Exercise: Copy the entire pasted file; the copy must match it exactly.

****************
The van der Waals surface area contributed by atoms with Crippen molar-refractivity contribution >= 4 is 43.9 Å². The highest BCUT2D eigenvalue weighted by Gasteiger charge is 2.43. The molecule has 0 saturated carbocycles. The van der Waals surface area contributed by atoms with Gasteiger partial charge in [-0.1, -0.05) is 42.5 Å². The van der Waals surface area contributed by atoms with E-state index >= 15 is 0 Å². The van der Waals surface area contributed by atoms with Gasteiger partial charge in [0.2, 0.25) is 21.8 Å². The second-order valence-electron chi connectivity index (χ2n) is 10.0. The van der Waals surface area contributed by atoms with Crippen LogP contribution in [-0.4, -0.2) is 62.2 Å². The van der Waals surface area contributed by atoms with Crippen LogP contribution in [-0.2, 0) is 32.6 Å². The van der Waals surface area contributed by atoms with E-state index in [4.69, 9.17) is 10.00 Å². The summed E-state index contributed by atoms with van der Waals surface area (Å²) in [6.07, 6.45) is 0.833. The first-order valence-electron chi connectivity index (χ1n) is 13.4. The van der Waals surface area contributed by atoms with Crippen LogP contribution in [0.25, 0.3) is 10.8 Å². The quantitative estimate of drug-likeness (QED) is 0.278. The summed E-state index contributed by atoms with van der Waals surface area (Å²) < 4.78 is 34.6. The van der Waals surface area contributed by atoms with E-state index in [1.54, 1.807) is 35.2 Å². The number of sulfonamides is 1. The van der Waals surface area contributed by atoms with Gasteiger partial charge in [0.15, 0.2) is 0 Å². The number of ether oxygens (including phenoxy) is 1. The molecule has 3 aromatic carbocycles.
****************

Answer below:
The van der Waals surface area contributed by atoms with Crippen molar-refractivity contribution >= 4 is 43.9 Å². The highest BCUT2D eigenvalue weighted by Gasteiger charge is 2.43. The molecule has 0 saturated carbocycles. The van der Waals surface area contributed by atoms with Gasteiger partial charge in [-0.1, -0.05) is 42.5 Å². The van der Waals surface area contributed by atoms with E-state index >= 15 is 0 Å². The van der Waals surface area contributed by atoms with Gasteiger partial charge in [0.2, 0.25) is 21.8 Å². The second-order valence-electron chi connectivity index (χ2n) is 10.0. The van der Waals surface area contributed by atoms with Crippen LogP contribution in [-0.4, -0.2) is 62.2 Å². The van der Waals surface area contributed by atoms with Crippen LogP contribution in [-0.2, 0) is 32.6 Å². The van der Waals surface area contributed by atoms with E-state index in [4.69, 9.17) is 10.00 Å². The summed E-state index contributed by atoms with van der Waals surface area (Å²) in [6.07, 6.45) is 0.833. The first-order valence-electron chi connectivity index (χ1n) is 13.4. The van der Waals surface area contributed by atoms with Crippen LogP contribution in [0.25, 0.3) is 10.8 Å². The quantitative estimate of drug-likeness (QED) is 0.278. The summed E-state index contributed by atoms with van der Waals surface area (Å²) < 4.78 is 34.6. The van der Waals surface area contributed by atoms with E-state index in [1.54, 1.807) is 35.2 Å². The number of sulfonamides is 1. The van der Waals surface area contributed by atoms with Gasteiger partial charge in [0.15, 0.2) is 0 Å². The number of ether oxygens (including phenoxy) is 1. The molecule has 3 aromatic carbocycles.